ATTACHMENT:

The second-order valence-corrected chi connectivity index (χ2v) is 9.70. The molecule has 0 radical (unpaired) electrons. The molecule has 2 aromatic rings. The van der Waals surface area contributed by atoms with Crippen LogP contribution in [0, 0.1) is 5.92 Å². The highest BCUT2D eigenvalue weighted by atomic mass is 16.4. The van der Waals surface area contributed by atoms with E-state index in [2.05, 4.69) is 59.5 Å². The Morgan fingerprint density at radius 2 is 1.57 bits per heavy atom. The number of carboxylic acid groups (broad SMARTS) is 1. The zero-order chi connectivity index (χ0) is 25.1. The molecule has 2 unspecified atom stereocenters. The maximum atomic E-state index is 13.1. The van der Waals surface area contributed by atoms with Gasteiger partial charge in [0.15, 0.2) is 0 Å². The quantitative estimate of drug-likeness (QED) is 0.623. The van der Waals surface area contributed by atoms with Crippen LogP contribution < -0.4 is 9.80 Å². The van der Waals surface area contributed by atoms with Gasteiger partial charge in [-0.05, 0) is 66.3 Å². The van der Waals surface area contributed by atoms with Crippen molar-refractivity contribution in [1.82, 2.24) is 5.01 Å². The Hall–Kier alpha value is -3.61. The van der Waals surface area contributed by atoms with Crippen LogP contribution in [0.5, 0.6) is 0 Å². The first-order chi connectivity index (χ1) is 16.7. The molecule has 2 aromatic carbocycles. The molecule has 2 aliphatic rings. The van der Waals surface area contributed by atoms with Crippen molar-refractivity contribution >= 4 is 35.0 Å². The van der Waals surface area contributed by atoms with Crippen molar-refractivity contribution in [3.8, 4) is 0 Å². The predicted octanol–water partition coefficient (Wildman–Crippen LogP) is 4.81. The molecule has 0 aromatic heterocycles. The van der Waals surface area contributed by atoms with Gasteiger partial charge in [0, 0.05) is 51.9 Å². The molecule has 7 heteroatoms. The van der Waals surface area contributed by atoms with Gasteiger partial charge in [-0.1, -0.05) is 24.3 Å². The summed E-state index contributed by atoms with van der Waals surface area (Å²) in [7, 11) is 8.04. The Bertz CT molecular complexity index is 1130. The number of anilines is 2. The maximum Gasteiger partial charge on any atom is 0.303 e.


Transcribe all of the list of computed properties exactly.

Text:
The second-order valence-corrected chi connectivity index (χ2v) is 9.70. The molecule has 0 radical (unpaired) electrons. The molecule has 2 aromatic rings. The van der Waals surface area contributed by atoms with Crippen LogP contribution in [0, 0.1) is 5.92 Å². The highest BCUT2D eigenvalue weighted by atomic mass is 16.4. The van der Waals surface area contributed by atoms with E-state index in [2.05, 4.69) is 59.5 Å². The Morgan fingerprint density at radius 2 is 1.57 bits per heavy atom. The number of carboxylic acid groups (broad SMARTS) is 1. The zero-order chi connectivity index (χ0) is 25.1. The molecule has 2 unspecified atom stereocenters. The maximum atomic E-state index is 13.1. The van der Waals surface area contributed by atoms with Gasteiger partial charge in [0.15, 0.2) is 0 Å². The quantitative estimate of drug-likeness (QED) is 0.623. The van der Waals surface area contributed by atoms with Crippen LogP contribution < -0.4 is 9.80 Å². The van der Waals surface area contributed by atoms with Gasteiger partial charge in [-0.05, 0) is 66.3 Å². The van der Waals surface area contributed by atoms with Crippen molar-refractivity contribution in [1.82, 2.24) is 5.01 Å². The Hall–Kier alpha value is -3.61. The van der Waals surface area contributed by atoms with Crippen LogP contribution in [0.5, 0.6) is 0 Å². The first-order chi connectivity index (χ1) is 16.7. The molecule has 2 aromatic carbocycles. The molecule has 2 aliphatic rings. The van der Waals surface area contributed by atoms with Crippen molar-refractivity contribution >= 4 is 35.0 Å². The van der Waals surface area contributed by atoms with Crippen molar-refractivity contribution in [3.8, 4) is 0 Å². The predicted octanol–water partition coefficient (Wildman–Crippen LogP) is 4.81. The molecule has 0 aromatic heterocycles. The van der Waals surface area contributed by atoms with Gasteiger partial charge in [0, 0.05) is 51.9 Å². The molecule has 7 heteroatoms. The van der Waals surface area contributed by atoms with Gasteiger partial charge in [-0.1, -0.05) is 24.3 Å². The summed E-state index contributed by atoms with van der Waals surface area (Å²) in [7, 11) is 8.04. The Bertz CT molecular complexity index is 1130. The number of anilines is 2. The maximum Gasteiger partial charge on any atom is 0.303 e.